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Thursday, January 31, 2019

Abandoning our intuition to avoid disappointing others

Strong boundaried people take responsibility for their own emotions. 

They slough off other people’s projections. And they’re able to discern where they end and others begin, appropriately separating their own thoughts and feelings from those of others. 

As a codependent, this is inspiring to me. Because my sensitivity has always made me vulnerable to problems that didn’t necessarily belong to me. 

For example, growing up, anytime people would imply or accuse me of stuff that seemed to come completely out of left field, it made me mad as hell. My skin flushed and my stomach churned and my inner child felt attacked and misunderstood and invisible.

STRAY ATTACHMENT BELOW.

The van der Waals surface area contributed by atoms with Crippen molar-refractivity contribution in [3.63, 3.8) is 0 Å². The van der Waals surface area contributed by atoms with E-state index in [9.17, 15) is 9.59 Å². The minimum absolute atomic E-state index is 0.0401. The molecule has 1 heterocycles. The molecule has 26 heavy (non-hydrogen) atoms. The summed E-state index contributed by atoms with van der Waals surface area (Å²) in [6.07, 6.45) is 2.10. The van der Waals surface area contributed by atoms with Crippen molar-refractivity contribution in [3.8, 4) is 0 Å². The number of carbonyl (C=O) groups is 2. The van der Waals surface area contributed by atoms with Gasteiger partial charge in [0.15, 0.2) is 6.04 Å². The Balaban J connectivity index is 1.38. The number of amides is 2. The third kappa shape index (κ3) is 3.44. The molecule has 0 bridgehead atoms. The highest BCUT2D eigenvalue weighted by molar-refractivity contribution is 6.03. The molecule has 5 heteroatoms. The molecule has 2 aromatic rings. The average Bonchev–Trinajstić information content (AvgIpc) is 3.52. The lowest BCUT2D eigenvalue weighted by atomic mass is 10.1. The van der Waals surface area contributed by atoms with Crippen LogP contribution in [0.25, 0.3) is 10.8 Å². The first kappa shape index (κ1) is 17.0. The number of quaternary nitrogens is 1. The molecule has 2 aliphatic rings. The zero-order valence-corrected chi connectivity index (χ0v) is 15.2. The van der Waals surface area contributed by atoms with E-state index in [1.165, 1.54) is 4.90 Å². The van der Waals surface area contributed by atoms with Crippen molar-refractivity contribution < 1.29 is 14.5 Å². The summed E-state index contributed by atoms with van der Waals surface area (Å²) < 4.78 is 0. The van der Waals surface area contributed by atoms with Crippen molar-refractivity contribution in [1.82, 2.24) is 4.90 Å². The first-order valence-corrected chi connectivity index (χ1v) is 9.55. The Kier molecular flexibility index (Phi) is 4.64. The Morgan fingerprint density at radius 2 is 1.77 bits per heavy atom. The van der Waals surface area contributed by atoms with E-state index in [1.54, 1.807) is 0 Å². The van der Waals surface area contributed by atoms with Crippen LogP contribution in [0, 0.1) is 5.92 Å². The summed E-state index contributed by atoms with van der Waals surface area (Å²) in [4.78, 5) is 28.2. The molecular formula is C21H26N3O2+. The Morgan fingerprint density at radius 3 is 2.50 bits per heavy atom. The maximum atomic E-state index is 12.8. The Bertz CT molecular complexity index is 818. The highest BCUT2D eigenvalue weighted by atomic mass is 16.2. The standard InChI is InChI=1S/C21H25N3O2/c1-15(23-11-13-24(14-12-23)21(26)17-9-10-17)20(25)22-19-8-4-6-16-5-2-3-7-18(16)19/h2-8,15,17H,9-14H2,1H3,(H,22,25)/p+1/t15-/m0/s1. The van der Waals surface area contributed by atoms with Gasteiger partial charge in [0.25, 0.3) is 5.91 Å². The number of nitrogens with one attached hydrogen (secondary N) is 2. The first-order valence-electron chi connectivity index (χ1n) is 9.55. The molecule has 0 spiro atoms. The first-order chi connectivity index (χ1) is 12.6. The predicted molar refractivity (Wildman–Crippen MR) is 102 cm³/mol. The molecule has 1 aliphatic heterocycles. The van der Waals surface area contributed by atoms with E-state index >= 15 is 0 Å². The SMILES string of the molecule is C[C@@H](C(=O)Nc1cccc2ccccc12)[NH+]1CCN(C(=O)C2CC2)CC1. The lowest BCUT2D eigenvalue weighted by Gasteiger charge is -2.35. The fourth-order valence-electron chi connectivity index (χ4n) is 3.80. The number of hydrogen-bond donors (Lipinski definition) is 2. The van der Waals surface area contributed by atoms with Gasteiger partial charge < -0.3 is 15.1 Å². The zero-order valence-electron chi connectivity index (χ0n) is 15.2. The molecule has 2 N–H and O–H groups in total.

Like he was charged with a crime he didn’t commit. 

But as an adult, that membrane between myself and others has clarified and strengthened. Instead of immediately defending, explaining and reassuring others of my position, the question inside my head becomes the following. 

How much of this is actually mine? 

And after checking in with my body, in many cases, the answer is, not much. Which empowers me to think:

Okay, cool, that’s not mine, it’s theirs. Let’s send it right back. 

This practice is hard. Sometimes my emotions get the best of me and the question is never asked. But when it works, it allows me to create and maintain my separate self and learn to trust my own perceptions. 

Next time someone says something that doesn’t track for you, no need to abandon your intuition just to avoid disappointing them and win their approval. 

Figure out what’s yours and what’s theirs. 

LET ME ASK YA THIS...
Are these comments really about me, or simply indications of another person’s stuff?

* * * *

Scott Ginsberg
That Guy with the Nametag
Author. Speaker. Strategist. Inventor. Filmmaker. Publisher. Songwriter.  
scott@hellomynameisscott.com
www.nametagscott.com